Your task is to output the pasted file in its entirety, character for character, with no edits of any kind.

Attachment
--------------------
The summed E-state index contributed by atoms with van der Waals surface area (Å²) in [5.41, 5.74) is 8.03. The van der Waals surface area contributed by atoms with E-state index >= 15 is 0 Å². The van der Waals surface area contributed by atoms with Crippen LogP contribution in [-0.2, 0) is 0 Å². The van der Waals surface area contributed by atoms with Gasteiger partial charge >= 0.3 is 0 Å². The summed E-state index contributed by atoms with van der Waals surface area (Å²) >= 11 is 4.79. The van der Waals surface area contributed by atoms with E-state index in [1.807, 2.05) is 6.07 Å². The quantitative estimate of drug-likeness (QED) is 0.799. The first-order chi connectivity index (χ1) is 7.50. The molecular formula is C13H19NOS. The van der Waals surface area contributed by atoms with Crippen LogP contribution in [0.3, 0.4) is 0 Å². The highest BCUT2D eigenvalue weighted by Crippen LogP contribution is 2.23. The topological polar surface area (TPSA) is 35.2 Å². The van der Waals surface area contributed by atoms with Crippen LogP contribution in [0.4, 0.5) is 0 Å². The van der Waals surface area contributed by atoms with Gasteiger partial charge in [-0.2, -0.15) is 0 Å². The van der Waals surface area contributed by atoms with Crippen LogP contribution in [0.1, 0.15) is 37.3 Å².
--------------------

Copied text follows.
The summed E-state index contributed by atoms with van der Waals surface area (Å²) in [5.41, 5.74) is 8.03. The van der Waals surface area contributed by atoms with E-state index >= 15 is 0 Å². The van der Waals surface area contributed by atoms with Crippen LogP contribution in [-0.2, 0) is 0 Å². The van der Waals surface area contributed by atoms with Gasteiger partial charge >= 0.3 is 0 Å². The summed E-state index contributed by atoms with van der Waals surface area (Å²) >= 11 is 4.79. The van der Waals surface area contributed by atoms with E-state index in [1.807, 2.05) is 6.07 Å². The quantitative estimate of drug-likeness (QED) is 0.799. The first-order chi connectivity index (χ1) is 7.50. The molecular formula is C13H19NOS. The van der Waals surface area contributed by atoms with Crippen LogP contribution in [0.3, 0.4) is 0 Å². The highest BCUT2D eigenvalue weighted by Crippen LogP contribution is 2.23. The topological polar surface area (TPSA) is 35.2 Å². The van der Waals surface area contributed by atoms with Crippen LogP contribution in [0.4, 0.5) is 0 Å². The van der Waals surface area contributed by atoms with Gasteiger partial charge in [-0.2, -0.15) is 0 Å². The van der Waals surface area contributed by atoms with Crippen LogP contribution in [0.1, 0.15) is 37.3 Å².